“Apparently, because of China’s dredging in Subi Reef, pulverized corals drifted and gathered at Sandy Cay and made it permanently above water at high-tide. As a high-tide elevation, Sandy Cay is now land or territory capable of sovereign ownership with its own territorial sea and territorial airspace,” Carpio said.

Satellite imagery released by Washington-based Asia Maritime Transparency Initiative last week confirmed reports that Chinese vessels had been operating near Pag-asa Island.

RELATED: Cayetano defends Chinese presence near Pag-asa

The think tank said that the presence of Chinese ships in the area may be an indication that Beijing is discouraging Manila from its planned construction on Pag-asa.

“It is important to note that ownership of the territorial waters in which these ships are operating is still legally disputed. Subi was a low-tide elevation before China built an artificial island on it,” AMTI said. — Patricia Lourdes Viray

http://www.philstar.com/headlines/2017/08/22/1731595/duterte-why-defend-disputed-sandbar

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Chinese H-6 bomber

 (Is the Philippines just a pawn for China now?)

The ONLY TRULY JOYFUL FACES at the ASEAN conference were provided by North Korean Foreign Minister Ri Yong Ho, left, and his Chinese counterpart Wang Yi.  (AP Photo/Bullit Marquez)

 

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China says it has sovereignty over all the South China Sea north of its “nine dash line.” On July 12, 2016, the Permanent Court of Arbitration in The Hague said this claim by China was not valid. But China chose to ignore international law.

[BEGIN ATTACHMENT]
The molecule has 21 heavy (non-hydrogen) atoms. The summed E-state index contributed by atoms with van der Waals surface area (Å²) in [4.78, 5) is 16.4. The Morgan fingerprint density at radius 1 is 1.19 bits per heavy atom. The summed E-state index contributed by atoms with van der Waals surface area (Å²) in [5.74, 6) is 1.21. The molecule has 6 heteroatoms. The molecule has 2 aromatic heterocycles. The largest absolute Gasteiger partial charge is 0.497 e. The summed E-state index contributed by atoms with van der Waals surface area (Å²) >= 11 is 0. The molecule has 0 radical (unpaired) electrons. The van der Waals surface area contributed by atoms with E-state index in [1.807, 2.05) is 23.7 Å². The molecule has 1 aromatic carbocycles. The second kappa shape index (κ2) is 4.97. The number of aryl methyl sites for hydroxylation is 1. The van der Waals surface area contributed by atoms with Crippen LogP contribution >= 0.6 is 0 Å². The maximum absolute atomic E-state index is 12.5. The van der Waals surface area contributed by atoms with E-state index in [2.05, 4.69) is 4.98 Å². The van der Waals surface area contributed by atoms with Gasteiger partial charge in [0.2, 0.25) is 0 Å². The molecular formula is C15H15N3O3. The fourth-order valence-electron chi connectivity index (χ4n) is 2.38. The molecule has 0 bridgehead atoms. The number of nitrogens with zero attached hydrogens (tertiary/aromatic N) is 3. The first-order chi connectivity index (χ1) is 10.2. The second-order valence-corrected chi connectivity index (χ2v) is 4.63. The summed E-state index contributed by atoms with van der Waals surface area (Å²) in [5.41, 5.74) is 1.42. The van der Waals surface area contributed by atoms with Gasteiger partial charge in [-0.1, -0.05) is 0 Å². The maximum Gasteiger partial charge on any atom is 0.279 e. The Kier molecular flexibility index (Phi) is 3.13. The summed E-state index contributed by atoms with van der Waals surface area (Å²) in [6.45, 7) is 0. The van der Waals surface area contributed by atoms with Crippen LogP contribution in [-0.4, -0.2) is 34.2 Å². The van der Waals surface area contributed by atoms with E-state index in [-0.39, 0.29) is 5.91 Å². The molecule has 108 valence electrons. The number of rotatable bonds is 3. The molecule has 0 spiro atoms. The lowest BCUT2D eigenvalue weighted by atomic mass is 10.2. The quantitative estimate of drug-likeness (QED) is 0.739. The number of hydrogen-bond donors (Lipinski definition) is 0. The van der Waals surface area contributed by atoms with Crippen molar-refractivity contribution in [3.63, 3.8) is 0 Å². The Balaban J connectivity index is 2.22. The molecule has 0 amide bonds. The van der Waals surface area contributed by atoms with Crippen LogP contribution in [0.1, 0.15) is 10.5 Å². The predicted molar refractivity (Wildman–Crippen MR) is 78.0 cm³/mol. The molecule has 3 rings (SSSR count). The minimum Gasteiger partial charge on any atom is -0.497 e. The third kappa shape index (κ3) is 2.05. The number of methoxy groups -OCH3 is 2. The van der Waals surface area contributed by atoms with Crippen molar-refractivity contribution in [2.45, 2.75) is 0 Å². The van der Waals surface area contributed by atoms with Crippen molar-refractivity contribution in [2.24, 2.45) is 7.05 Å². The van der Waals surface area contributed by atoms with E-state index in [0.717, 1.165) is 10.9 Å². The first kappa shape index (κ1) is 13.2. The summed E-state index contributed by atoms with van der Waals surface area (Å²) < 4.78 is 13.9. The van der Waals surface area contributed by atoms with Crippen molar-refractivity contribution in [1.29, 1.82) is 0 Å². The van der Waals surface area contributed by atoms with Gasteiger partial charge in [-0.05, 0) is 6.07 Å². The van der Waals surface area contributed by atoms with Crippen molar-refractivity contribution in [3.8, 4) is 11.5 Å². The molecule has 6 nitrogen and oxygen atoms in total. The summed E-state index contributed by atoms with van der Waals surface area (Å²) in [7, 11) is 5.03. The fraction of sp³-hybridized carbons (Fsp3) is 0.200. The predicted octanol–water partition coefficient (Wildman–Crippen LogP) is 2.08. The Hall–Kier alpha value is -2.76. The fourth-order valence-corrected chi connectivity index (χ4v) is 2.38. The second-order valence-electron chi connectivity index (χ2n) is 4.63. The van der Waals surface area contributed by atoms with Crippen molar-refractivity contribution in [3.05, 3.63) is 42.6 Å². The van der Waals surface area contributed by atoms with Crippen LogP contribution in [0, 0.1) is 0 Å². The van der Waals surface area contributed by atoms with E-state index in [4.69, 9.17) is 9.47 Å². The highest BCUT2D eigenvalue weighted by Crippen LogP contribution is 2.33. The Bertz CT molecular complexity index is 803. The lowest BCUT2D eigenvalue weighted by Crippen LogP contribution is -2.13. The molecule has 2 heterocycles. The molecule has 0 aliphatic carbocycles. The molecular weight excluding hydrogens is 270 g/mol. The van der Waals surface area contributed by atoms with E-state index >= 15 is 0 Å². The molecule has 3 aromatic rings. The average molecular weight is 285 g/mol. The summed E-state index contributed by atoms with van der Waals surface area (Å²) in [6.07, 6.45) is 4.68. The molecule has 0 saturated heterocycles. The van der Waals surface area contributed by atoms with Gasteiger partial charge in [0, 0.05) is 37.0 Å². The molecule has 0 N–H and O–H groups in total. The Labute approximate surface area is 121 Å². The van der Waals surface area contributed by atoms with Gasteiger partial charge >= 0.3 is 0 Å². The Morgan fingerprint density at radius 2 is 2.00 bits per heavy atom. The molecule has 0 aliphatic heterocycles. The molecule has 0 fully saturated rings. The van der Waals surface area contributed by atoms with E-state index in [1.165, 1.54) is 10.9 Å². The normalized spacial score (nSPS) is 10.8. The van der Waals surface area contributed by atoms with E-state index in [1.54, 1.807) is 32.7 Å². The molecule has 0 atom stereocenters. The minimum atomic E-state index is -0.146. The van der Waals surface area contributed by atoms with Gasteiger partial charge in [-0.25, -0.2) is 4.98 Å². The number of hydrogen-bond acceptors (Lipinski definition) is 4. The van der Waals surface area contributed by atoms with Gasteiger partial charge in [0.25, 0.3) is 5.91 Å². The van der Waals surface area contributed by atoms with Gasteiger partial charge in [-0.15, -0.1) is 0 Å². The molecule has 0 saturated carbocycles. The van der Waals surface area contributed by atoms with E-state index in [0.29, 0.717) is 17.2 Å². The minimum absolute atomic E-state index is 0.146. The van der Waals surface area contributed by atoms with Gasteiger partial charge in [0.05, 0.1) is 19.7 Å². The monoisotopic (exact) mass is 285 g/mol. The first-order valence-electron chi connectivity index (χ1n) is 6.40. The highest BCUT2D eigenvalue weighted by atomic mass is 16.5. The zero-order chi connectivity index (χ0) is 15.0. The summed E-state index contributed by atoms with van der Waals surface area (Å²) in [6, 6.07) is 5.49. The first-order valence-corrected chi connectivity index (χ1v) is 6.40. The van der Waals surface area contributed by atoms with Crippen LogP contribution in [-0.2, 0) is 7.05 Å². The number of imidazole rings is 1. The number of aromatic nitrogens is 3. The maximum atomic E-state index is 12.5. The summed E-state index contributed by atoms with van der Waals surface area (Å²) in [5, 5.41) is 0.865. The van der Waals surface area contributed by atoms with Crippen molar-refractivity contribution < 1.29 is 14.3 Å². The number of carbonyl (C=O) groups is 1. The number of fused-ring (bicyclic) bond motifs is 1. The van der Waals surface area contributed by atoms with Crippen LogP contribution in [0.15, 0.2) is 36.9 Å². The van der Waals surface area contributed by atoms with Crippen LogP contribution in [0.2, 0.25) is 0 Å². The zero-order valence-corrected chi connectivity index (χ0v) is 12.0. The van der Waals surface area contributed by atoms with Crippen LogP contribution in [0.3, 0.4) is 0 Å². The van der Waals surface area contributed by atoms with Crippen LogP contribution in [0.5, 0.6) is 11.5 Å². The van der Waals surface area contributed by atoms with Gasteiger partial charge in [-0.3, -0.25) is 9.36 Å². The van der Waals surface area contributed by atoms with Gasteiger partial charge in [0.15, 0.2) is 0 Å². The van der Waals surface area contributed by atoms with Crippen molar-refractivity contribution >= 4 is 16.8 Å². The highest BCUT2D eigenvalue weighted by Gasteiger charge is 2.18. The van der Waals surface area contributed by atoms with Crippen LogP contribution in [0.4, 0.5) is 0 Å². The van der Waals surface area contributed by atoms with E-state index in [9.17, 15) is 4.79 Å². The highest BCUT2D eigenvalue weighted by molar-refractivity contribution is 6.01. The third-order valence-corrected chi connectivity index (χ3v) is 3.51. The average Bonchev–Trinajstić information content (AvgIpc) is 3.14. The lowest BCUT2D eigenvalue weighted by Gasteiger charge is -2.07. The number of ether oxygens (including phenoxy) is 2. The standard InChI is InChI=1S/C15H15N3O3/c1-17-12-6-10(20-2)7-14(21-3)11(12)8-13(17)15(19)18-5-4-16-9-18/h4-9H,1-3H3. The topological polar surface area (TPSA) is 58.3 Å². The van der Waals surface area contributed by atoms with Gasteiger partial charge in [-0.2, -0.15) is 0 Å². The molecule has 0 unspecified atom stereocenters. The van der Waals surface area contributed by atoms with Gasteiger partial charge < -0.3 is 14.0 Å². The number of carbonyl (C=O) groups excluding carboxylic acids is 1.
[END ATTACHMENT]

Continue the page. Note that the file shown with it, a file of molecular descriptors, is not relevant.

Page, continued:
Armed Forces of the Philippines Concerned About Chinese Incursions in Philippine Waters of the South China Sea

August 19, 2017
Armed Forces of the Philippines (AFP) spokesman Gen. Restituto Padilla broached the idea after the military affirmed reports of the presence of Chinese vessels near Pag-asa Island in the West Philippine Sea (WPS). AP/Bullit Marquez, File

MANILA, Philippines – The military wants to bring Chinese incursions at sandbars in the West Philippine Sea before the China-Philippines Bilateral Consultative Mechanism (BCM).

Armed Forces of the Philippines (AFP) spokesman Gen. Restituto Padilla broached the idea after the military affirmed reports of the presence of Chinese vessels near Pag-asa Island in the West Philippine Sea (WPS).

“We will work to clarify all of these things and there is a mechanism that is built-in in our current relationship, which is called the Bilateral Consultative Mechanism, that has already been initiated before,” Padilla said.

The BCM was formed by the Philippines and China to address concerns in the disputed seas.

The first BCM was held last May in Guiyang, China – the venue chosen by President Duterte and Chinese President Xi Jinping. Through the BCM, both parties can raise issues surrounding the maritime claims in a bid to avoid violent confrontation between the two countries.